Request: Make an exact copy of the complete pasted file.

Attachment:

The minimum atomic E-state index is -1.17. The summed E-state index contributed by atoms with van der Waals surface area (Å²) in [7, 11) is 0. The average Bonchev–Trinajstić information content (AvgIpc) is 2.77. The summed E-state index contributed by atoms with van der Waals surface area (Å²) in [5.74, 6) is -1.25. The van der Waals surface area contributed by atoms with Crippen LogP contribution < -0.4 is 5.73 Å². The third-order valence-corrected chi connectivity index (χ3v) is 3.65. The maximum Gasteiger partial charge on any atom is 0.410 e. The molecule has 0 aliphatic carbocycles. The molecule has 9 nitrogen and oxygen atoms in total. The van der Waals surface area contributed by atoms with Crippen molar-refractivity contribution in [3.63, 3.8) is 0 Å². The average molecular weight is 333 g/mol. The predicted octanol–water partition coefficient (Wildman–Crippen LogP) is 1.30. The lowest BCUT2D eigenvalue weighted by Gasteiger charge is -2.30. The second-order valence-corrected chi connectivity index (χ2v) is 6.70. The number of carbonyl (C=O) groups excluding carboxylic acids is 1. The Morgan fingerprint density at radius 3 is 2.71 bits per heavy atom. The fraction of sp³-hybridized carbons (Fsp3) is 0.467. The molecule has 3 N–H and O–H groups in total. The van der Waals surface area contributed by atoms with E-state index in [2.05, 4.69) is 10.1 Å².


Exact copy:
The minimum atomic E-state index is -1.17. The summed E-state index contributed by atoms with van der Waals surface area (Å²) in [7, 11) is 0. The average Bonchev–Trinajstić information content (AvgIpc) is 2.77. The summed E-state index contributed by atoms with van der Waals surface area (Å²) in [5.74, 6) is -1.25. The van der Waals surface area contributed by atoms with Crippen LogP contribution < -0.4 is 5.73 Å². The third-order valence-corrected chi connectivity index (χ3v) is 3.65. The maximum Gasteiger partial charge on any atom is 0.410 e. The molecule has 0 aliphatic carbocycles. The molecule has 9 nitrogen and oxygen atoms in total. The van der Waals surface area contributed by atoms with Crippen molar-refractivity contribution in [3.63, 3.8) is 0 Å². The average molecular weight is 333 g/mol. The predicted octanol–water partition coefficient (Wildman–Crippen LogP) is 1.30. The lowest BCUT2D eigenvalue weighted by Gasteiger charge is -2.30. The second-order valence-corrected chi connectivity index (χ2v) is 6.70. The number of carbonyl (C=O) groups excluding carboxylic acids is 1. The Morgan fingerprint density at radius 3 is 2.71 bits per heavy atom. The fraction of sp³-hybridized carbons (Fsp3) is 0.467. The molecule has 3 N–H and O–H groups in total. The van der Waals surface area contributed by atoms with E-state index in [2.05, 4.69) is 10.1 Å².